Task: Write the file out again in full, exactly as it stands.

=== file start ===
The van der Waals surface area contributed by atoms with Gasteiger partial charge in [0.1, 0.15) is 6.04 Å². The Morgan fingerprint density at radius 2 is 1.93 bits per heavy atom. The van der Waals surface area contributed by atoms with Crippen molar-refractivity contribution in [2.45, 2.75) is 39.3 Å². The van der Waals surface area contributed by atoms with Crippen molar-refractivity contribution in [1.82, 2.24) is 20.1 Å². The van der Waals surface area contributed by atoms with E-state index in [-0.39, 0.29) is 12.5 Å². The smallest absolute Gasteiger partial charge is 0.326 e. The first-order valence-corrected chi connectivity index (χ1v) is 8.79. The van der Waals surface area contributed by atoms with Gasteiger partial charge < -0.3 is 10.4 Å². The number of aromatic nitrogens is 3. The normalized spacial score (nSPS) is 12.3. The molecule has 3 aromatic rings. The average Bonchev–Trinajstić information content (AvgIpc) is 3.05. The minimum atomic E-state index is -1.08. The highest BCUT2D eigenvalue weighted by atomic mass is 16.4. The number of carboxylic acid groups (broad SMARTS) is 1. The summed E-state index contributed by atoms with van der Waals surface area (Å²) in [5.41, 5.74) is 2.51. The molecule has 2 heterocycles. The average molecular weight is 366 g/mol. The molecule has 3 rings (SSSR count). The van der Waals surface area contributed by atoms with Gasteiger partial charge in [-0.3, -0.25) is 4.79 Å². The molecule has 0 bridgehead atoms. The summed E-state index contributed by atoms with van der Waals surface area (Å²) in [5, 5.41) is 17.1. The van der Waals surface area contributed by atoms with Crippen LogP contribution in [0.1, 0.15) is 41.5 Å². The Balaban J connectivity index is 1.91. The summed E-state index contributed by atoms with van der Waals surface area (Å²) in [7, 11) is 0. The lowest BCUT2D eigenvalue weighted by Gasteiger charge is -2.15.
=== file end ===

The van der Waals surface area contributed by atoms with Gasteiger partial charge in [0.1, 0.15) is 6.04 Å². The Morgan fingerprint density at radius 2 is 1.93 bits per heavy atom. The van der Waals surface area contributed by atoms with Crippen molar-refractivity contribution in [2.45, 2.75) is 39.3 Å². The van der Waals surface area contributed by atoms with Crippen molar-refractivity contribution in [1.82, 2.24) is 20.1 Å². The van der Waals surface area contributed by atoms with E-state index in [-0.39, 0.29) is 12.5 Å². The smallest absolute Gasteiger partial charge is 0.326 e. The first-order valence-corrected chi connectivity index (χ1v) is 8.79. The van der Waals surface area contributed by atoms with Gasteiger partial charge < -0.3 is 10.4 Å². The number of aromatic nitrogens is 3. The normalized spacial score (nSPS) is 12.3. The molecule has 3 aromatic rings. The average Bonchev–Trinajstić information content (AvgIpc) is 3.05. The minimum atomic E-state index is -1.08. The highest BCUT2D eigenvalue weighted by atomic mass is 16.4. The number of carboxylic acid groups (broad SMARTS) is 1. The summed E-state index contributed by atoms with van der Waals surface area (Å²) in [5.41, 5.74) is 2.51. The molecule has 2 heterocycles. The average molecular weight is 366 g/mol. The molecule has 3 rings (SSSR count). The van der Waals surface area contributed by atoms with Gasteiger partial charge in [-0.3, -0.25) is 4.79 Å². The molecule has 0 bridgehead atoms. The summed E-state index contributed by atoms with van der Waals surface area (Å²) in [5, 5.41) is 17.1. The van der Waals surface area contributed by atoms with Crippen LogP contribution in [0.1, 0.15) is 41.5 Å². The Balaban J connectivity index is 1.91. The summed E-state index contributed by atoms with van der Waals surface area (Å²) in [7, 11) is 0. The lowest BCUT2D eigenvalue weighted by Gasteiger charge is -2.15.